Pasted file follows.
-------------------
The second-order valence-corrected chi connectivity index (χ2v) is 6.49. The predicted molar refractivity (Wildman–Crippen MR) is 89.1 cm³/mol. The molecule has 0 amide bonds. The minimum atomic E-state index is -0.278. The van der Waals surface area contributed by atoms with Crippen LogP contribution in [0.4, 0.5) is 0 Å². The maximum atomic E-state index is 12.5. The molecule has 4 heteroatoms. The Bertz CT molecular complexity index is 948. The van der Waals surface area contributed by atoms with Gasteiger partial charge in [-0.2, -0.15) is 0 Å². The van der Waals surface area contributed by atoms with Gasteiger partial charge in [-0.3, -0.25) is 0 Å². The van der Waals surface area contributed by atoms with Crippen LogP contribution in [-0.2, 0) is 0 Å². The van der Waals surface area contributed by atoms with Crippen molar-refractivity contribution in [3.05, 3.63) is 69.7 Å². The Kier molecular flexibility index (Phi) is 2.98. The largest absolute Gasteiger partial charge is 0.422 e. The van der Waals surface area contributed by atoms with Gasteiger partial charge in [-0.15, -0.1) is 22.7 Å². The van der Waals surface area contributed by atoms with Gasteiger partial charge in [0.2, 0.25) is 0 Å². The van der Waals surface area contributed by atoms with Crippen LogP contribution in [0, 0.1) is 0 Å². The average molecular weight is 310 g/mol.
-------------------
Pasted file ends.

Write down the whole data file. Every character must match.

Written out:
The second-order valence-corrected chi connectivity index (χ2v) is 6.49. The predicted molar refractivity (Wildman–Crippen MR) is 89.1 cm³/mol. The molecule has 0 amide bonds. The minimum atomic E-state index is -0.278. The van der Waals surface area contributed by atoms with Crippen LogP contribution in [0.4, 0.5) is 0 Å². The maximum atomic E-state index is 12.5. The molecule has 4 heteroatoms. The Bertz CT molecular complexity index is 948. The van der Waals surface area contributed by atoms with Gasteiger partial charge in [-0.2, -0.15) is 0 Å². The van der Waals surface area contributed by atoms with Gasteiger partial charge in [-0.3, -0.25) is 0 Å². The van der Waals surface area contributed by atoms with Crippen LogP contribution in [-0.2, 0) is 0 Å². The van der Waals surface area contributed by atoms with Crippen molar-refractivity contribution in [3.05, 3.63) is 69.7 Å². The Kier molecular flexibility index (Phi) is 2.98. The largest absolute Gasteiger partial charge is 0.422 e. The van der Waals surface area contributed by atoms with Gasteiger partial charge in [-0.15, -0.1) is 22.7 Å². The van der Waals surface area contributed by atoms with Gasteiger partial charge in [0.2, 0.25) is 0 Å². The van der Waals surface area contributed by atoms with Crippen LogP contribution in [0, 0.1) is 0 Å². The average molecular weight is 310 g/mol.